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John Severin

John Powers Severin (December 26, 1921 – February 12, 2012) was an American comic book artist noted for his distinctive work with EC Comics, primarily on the war comics Two-Fisted Tales and Frontline Combat; for Marvel Comics, especially its war and Western comics; and for his 45-year stint with the satiric magazine Cracked. He was one of the founding cartoonists of Mad in 1952.
Severin was inducted into the Will Eisner Award Hall of Fame in 2003.

Howard Cruse

Howard Cruse (born May 2, 1944) is an American alternative cartoonist known for the exploration of gay themes in his comics.

Al Jaffee

AllanAlJaffee (born Abraham Jaffee, March 13, 1921) is an American cartoonist. He is notable for his work in the satirical magazine Mad, including his trademark feature, the Mad Fold-in. As of 2016, Jaffee remains a regular in the magazine after sixty years and is its longest-running contributor. In the half-century between April 1964 and April 2013, only one issue of Mad was published without containing new material by Jaffee. In a 2010 interview, Jaffee said, “Serious people my age are dead.”

Winsor McCay

Zenas Winsor McCay (c. 1867–71 or September 26, 1869 – July 26, 1934) was an American cartoonist and animator. He is best known for the comic strip Little Nemo (1905–14; 1924–26) and the animated film Gertie the Dinosaur (1914). For contractual reasons, he worked under the pen name Silas on the comic strip Dream of the Rarebit Fiend.
From a young age, McCay was a quick, prolific, and technically dextrous artist. He started his professional career making posters and performing for dime museums, and began illustrating newspapers and magazines in 1898. He joined the New York Herald in 1903, where he created popular comic strips such as Little Sammy Sneeze and Dream of the Rarebit Fiend. In 1905, his signature strip Little Nemo in Slumberland debuted, a fantasy strip in an Art Nouveau style, about a young boy and his adventurous dreams. The strip demonstrated McCay’s strong graphic sense and mastery of color and linear perspective. McCay experimented with the formal elements of the comic strip page, arranging and sizing panels to increase impact and enhance the narrative. McCay also produced numerous detailed editorial cartoons and was a popular performer of chalk talks on the vaudeville circuit.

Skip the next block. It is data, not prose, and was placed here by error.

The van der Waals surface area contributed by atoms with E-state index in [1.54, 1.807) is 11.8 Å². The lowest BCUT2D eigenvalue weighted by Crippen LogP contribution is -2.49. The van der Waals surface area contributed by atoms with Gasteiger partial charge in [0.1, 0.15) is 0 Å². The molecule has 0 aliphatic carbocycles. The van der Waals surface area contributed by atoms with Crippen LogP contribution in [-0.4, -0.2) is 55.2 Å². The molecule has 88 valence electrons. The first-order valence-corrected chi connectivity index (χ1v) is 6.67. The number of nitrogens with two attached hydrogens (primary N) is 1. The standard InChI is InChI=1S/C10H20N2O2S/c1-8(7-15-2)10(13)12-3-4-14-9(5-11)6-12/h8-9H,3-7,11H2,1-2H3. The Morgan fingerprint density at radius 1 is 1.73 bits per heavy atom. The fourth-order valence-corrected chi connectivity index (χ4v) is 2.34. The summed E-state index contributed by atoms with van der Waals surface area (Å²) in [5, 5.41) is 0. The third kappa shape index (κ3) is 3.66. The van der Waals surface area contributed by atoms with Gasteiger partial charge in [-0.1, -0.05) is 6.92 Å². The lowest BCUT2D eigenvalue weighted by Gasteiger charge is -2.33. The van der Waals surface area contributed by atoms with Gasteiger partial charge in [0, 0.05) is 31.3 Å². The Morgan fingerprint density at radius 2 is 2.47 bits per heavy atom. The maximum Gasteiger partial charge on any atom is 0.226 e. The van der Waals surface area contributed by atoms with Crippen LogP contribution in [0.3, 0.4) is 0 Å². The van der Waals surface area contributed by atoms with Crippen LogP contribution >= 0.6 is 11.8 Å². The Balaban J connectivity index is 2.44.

McCay was an early animation pioneer; between 1911 and 1921 he self-financed and animated ten films, some of which survive only as fragments. The first three served in his vaudeville act; Gertie the Dinosaur was an interactive routine in which McCay appeared to give orders to a trained dinosaur. McCay and his assistants worked for twenty-two months on his most ambitious film, The Sinking of the Lusitania (1918), a patriotic recreation of the German torpedoing in 1915 of the RMS Lusitania. Lusitania did not enjoy as much commercial success as the earlier films, and McCay’s later movies attracted little attention. His animation, vaudeville, and comic strip work was gradually curtailed as newspaper magnate William Randolph Hearst, his employer since 1911, expected McCay to devote his energies to editorial illustrations.